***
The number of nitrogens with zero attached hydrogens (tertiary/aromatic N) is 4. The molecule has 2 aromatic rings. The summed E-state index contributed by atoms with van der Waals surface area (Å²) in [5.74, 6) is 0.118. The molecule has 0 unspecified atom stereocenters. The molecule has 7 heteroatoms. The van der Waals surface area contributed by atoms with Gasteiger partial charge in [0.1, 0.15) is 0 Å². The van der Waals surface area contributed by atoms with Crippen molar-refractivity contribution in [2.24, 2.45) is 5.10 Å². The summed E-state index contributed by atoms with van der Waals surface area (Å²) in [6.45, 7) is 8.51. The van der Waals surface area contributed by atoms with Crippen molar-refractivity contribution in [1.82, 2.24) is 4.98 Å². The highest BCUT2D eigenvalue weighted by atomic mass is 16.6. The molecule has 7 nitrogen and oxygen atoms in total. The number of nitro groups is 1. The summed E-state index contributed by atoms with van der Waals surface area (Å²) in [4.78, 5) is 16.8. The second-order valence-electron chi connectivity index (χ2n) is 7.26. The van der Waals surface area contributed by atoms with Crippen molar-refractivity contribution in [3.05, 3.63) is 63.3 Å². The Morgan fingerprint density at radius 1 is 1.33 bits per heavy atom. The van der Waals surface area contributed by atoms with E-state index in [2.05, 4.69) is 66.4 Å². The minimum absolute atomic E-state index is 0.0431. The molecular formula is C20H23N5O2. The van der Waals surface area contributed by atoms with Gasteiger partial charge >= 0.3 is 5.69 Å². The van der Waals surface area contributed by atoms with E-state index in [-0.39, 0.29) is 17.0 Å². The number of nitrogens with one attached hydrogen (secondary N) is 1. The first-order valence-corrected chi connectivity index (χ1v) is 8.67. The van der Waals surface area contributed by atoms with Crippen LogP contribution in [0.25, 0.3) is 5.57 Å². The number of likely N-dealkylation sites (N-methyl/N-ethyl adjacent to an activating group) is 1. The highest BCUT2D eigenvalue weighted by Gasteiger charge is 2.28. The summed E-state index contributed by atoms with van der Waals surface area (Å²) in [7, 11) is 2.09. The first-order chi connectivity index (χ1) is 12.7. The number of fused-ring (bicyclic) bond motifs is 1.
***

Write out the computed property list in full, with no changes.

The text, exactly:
The number of nitrogens with zero attached hydrogens (tertiary/aromatic N) is 4. The molecule has 2 aromatic rings. The summed E-state index contributed by atoms with van der Waals surface area (Å²) in [5.74, 6) is 0.118. The molecule has 0 unspecified atom stereocenters. The molecule has 7 heteroatoms. The van der Waals surface area contributed by atoms with Gasteiger partial charge in [0.1, 0.15) is 0 Å². The van der Waals surface area contributed by atoms with Crippen molar-refractivity contribution in [2.24, 2.45) is 5.10 Å². The summed E-state index contributed by atoms with van der Waals surface area (Å²) in [6.45, 7) is 8.51. The van der Waals surface area contributed by atoms with Crippen molar-refractivity contribution in [1.82, 2.24) is 4.98 Å². The highest BCUT2D eigenvalue weighted by atomic mass is 16.6. The molecule has 7 nitrogen and oxygen atoms in total. The number of nitro groups is 1. The summed E-state index contributed by atoms with van der Waals surface area (Å²) in [4.78, 5) is 16.8. The second-order valence-electron chi connectivity index (χ2n) is 7.26. The van der Waals surface area contributed by atoms with Crippen molar-refractivity contribution in [3.05, 3.63) is 63.3 Å². The Morgan fingerprint density at radius 1 is 1.33 bits per heavy atom. The van der Waals surface area contributed by atoms with E-state index in [2.05, 4.69) is 66.4 Å². The minimum absolute atomic E-state index is 0.0431. The molecular formula is C20H23N5O2. The van der Waals surface area contributed by atoms with Gasteiger partial charge >= 0.3 is 5.69 Å². The van der Waals surface area contributed by atoms with E-state index in [-0.39, 0.29) is 17.0 Å². The number of nitrogens with one attached hydrogen (secondary N) is 1. The first-order valence-corrected chi connectivity index (χ1v) is 8.67. The van der Waals surface area contributed by atoms with Crippen LogP contribution in [0.25, 0.3) is 5.57 Å². The number of likely N-dealkylation sites (N-methyl/N-ethyl adjacent to an activating group) is 1. The highest BCUT2D eigenvalue weighted by Gasteiger charge is 2.28. The summed E-state index contributed by atoms with van der Waals surface area (Å²) in [7, 11) is 2.09. The first-order chi connectivity index (χ1) is 12.7. The number of fused-ring (bicyclic) bond motifs is 1.